The UK government is believed to be planning to overhaul the traffic-light system.
But the red category (countries that the UK government actively discourages residents from visiting, like South Africa) is likely to remain, as will the need for entering or returning travellers to endure a 10-day government-supervised hotel quarantine if they have been in red-list countries in the 10 days prior to arrival in the UK.
BBC.com reports that the green and amber lists could be removed and replaced with a new system, and an announcement in this regard is expected shortly.
According to the report, sources inside the government say that the new system would allow vaccinated travellers to go to countries with high levels of vaccination, similar to the UK, without the need for quarantine or PCR testing on their return.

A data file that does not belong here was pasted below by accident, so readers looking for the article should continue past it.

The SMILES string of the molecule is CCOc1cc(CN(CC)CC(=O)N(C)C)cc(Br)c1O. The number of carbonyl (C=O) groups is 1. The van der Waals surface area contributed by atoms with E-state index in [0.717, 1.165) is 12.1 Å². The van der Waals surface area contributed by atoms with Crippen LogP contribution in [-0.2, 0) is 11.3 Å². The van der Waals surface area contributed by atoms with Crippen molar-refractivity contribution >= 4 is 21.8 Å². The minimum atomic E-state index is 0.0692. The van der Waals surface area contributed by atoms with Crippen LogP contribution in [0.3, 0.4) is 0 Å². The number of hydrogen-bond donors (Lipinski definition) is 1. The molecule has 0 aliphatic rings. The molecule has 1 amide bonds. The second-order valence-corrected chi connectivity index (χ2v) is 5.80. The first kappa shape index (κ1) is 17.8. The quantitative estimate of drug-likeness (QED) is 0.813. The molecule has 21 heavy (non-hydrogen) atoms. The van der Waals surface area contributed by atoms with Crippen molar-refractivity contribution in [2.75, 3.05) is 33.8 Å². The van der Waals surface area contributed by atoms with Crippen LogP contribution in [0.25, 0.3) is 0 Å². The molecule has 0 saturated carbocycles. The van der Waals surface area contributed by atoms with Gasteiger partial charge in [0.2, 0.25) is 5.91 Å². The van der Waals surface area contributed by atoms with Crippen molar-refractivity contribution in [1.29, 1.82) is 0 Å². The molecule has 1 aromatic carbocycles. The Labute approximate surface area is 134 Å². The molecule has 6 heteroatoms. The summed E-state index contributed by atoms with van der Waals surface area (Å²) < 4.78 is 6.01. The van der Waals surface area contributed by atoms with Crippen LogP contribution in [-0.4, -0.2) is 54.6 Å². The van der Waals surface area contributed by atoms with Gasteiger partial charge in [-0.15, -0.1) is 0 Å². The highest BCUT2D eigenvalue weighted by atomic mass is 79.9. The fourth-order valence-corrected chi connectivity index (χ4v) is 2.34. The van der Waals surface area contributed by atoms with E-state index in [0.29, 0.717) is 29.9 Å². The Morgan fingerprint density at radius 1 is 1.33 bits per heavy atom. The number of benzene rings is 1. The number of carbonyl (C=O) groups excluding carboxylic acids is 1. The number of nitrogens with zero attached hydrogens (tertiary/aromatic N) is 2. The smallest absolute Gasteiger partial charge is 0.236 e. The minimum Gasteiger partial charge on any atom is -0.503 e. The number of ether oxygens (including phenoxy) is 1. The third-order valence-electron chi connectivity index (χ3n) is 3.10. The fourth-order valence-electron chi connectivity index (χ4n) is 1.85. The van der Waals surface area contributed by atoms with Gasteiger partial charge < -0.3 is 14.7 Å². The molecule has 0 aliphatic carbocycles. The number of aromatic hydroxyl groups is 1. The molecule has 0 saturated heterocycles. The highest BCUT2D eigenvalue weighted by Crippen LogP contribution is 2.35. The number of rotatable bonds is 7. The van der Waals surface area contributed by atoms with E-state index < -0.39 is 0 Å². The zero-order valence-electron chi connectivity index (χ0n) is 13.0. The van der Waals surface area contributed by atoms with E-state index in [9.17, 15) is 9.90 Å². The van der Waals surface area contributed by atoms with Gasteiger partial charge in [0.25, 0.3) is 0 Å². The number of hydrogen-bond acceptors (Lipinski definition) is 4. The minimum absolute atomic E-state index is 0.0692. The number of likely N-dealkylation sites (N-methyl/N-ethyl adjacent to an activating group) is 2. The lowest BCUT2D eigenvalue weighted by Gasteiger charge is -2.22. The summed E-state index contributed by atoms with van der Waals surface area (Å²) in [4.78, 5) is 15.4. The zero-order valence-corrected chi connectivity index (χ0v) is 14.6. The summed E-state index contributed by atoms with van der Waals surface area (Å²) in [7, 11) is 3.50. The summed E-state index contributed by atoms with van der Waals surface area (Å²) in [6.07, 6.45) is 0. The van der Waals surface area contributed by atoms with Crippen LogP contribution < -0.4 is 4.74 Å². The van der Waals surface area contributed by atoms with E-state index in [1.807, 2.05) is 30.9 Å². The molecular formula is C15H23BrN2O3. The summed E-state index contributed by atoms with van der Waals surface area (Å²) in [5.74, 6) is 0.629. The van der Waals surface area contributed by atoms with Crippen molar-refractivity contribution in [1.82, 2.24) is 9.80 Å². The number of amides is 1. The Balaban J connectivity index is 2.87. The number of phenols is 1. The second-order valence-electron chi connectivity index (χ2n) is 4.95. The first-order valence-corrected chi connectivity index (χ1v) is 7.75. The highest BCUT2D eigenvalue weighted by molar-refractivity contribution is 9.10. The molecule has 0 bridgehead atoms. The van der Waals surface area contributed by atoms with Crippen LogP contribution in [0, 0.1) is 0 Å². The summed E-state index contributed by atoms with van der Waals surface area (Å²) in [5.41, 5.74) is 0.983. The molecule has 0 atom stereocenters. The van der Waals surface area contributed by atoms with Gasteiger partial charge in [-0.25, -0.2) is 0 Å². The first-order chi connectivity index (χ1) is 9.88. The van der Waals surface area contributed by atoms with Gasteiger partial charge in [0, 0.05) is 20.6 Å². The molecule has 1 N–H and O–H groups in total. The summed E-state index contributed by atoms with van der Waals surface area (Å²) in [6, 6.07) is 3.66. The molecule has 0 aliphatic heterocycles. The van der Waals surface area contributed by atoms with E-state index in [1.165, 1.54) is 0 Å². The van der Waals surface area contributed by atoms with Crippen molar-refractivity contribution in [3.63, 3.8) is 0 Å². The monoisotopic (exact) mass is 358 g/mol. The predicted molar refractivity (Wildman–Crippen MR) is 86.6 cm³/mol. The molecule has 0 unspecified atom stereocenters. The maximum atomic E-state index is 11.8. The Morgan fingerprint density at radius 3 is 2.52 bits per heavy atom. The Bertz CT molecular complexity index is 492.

The UK travel industry objects to the traffic-light system, saying its rules are a deterrent to travel as they add expense to consumers’ trips (expensive PCR tests in order to leave home isolation) at a time when encouragement is required to get the industry back on its feet. The fear of category changes also creates reluctance to travel.
The travel industry in the UK urgently wants to get the system changed, as the government’s wage support scheme is due to wind up at the end of September, and “thousands” of travel workers are still dependent on it. Industry leaders believe that a relaxation of the rules would cause a surge in travel before winter, which could protect at least some of the jobs that are in the balance.
Such a move would bring the UK in line with much of the EU, which does not require COVID tests for most vaccinated travellers to enter.